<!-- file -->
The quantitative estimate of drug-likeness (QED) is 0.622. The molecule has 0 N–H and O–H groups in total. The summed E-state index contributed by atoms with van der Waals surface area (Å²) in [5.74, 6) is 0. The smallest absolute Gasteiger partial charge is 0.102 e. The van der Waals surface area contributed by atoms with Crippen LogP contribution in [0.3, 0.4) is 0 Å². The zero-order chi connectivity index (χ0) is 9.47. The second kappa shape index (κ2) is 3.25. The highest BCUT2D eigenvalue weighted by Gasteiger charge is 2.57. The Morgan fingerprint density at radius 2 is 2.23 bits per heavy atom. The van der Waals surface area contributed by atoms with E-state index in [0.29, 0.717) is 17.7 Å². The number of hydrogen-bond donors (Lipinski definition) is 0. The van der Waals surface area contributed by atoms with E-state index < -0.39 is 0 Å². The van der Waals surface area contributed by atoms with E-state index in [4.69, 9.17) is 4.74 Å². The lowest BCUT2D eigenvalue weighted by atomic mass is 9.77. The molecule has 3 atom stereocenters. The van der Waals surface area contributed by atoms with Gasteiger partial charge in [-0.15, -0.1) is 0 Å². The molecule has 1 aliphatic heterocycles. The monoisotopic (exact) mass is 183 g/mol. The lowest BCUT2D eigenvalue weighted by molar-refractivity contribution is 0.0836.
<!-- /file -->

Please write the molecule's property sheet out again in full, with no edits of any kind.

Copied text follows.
The quantitative estimate of drug-likeness (QED) is 0.622. The molecule has 0 N–H and O–H groups in total. The summed E-state index contributed by atoms with van der Waals surface area (Å²) in [5.74, 6) is 0. The smallest absolute Gasteiger partial charge is 0.102 e. The van der Waals surface area contributed by atoms with Crippen LogP contribution in [0.3, 0.4) is 0 Å². The zero-order chi connectivity index (χ0) is 9.47. The second kappa shape index (κ2) is 3.25. The highest BCUT2D eigenvalue weighted by Gasteiger charge is 2.57. The Morgan fingerprint density at radius 2 is 2.23 bits per heavy atom. The van der Waals surface area contributed by atoms with E-state index in [0.29, 0.717) is 17.7 Å². The number of hydrogen-bond donors (Lipinski definition) is 0. The van der Waals surface area contributed by atoms with E-state index < -0.39 is 0 Å². The van der Waals surface area contributed by atoms with E-state index in [4.69, 9.17) is 4.74 Å². The lowest BCUT2D eigenvalue weighted by atomic mass is 9.77. The molecule has 3 atom stereocenters. The van der Waals surface area contributed by atoms with Gasteiger partial charge in [-0.15, -0.1) is 0 Å². The molecule has 1 aliphatic heterocycles. The monoisotopic (exact) mass is 183 g/mol. The lowest BCUT2D eigenvalue weighted by molar-refractivity contribution is 0.0836.